The International Monetary Fund (IMF) and the World Bank Group (WBG) have launched the Bali Fintech Agenda, a set of 12 policy elements aimed at helping member countries to harness the benefits and opportunities of rapid advances in financial technology that are transforming the provision of banking services, while at the same time managing the inherent risks.
The agenda proposes a framework of high-level issues that countries should consider in their own domestic policy discussions and aims at guiding staff from the two institutions in their own work and dialogue with national authorities. The 12 elements were distilled from members’ own experiences and cover topics relating broadly to enabling fintech; ensuring financial sector resilience; addressing risks; and promoting international cooperation.
IMF Managing Director, Christine Lagarde, said: “There are an estimated 1.7 billion adults in the world without access to financial services. Fintech can have a major social and economic impact for them and across the membership in general. All countries are trying to reap these benefits, while also mitigating the risks. “We need greater international cooperation to achieve that, and to make sure the fintech revolution benefits the many and not just the few. This Agenda provides a useful framework for countries to assess their policy options and adapt them to their own circumstances and priorities.” World Bank Group President, Jim Yong Kim, said: “The Bali Fintech Agenda provides a framework to support the Sustainable Development Goals, particularly in low-income countries, where access to financial services is low. Countries are demanding deeper access to financial markets, and the World Bank Group will focus on delivering fintech solutions that enhance financial services, mitigate risks, and achieve stable, inclusive economic growth.”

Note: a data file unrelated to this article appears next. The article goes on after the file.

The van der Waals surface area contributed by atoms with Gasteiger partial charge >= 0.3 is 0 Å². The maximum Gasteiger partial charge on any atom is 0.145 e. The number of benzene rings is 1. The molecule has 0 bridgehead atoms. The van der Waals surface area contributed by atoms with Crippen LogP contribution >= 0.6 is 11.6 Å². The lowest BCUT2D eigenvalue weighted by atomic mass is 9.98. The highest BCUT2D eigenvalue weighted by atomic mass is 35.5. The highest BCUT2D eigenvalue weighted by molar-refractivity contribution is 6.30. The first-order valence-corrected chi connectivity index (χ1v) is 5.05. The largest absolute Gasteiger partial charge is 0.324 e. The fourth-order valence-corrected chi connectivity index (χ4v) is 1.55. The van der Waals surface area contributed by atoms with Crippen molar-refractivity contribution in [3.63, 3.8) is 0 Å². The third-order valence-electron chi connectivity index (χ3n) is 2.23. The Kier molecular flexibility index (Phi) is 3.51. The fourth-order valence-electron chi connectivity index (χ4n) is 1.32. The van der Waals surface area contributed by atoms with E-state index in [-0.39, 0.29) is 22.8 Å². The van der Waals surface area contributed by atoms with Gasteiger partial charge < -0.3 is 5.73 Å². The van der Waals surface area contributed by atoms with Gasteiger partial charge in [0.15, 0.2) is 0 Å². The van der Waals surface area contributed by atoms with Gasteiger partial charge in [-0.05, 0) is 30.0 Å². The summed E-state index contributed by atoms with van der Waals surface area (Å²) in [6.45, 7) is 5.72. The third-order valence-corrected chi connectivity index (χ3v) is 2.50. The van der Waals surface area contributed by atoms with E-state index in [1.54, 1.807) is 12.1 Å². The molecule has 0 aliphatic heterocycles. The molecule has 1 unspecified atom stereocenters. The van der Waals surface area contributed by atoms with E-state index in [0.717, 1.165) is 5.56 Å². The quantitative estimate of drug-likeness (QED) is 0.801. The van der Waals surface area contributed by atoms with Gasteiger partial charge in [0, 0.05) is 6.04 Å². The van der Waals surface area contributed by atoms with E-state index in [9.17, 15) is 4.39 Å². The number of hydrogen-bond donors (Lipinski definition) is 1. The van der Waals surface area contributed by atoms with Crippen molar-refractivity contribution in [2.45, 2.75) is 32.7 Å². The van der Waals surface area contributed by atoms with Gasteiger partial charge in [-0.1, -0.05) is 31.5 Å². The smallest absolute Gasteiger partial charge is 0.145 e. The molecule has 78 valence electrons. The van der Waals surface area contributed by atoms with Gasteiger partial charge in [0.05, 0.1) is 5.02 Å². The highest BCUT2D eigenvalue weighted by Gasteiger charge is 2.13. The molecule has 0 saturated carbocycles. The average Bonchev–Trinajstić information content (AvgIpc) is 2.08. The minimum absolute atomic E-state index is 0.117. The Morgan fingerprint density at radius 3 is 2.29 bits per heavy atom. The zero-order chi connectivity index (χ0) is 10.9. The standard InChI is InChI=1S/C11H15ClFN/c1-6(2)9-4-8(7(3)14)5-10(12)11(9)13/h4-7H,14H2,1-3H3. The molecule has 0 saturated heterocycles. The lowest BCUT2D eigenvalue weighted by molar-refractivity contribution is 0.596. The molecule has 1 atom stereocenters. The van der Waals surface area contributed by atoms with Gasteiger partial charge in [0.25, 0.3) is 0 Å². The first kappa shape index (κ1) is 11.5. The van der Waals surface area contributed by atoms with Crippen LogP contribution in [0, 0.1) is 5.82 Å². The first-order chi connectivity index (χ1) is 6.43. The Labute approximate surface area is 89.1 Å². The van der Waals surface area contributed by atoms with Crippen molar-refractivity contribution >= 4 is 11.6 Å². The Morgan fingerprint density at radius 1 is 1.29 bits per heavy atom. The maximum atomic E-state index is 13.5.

Mrs. Lagarde and Dr. Kim presented the agenda in a panel discussion during the Annual Meetings in Bali. They were joined by Sri Mulyani Indrawati, Minister of Finance of Indonesia; Lesetja Kganyago, Governor of the South African Reserve Bank; and Mark Carney, Governor of the Bank of England and Chair of the Financial Stability Board. With their near universal membership, the Fund and the Bank, are well positioned to gather information from all countries and to reflect on their respective needs and objectives at various levels of economic and technological development. They both also offer a forum for sharing the experience of countries that are not members of international standard-setting bodies on issues such as combating money laundering and terrorism financing, market integrity, and consumer protection. The Financial Stability Board and several other international standard-setters have been reviewing the implications of fintech developments and have indicated regulation and supervision priorities.The IMF and World Bank will start developing specific work programs on fintech, as the nature and scope of their members’ needs become clearer, in response to the Bali Fintech Agenda. The IMF’s initial focus will be on the implications for national and global monetary and financial stability; and the evolution of the International Monetary System and global financial safety net.
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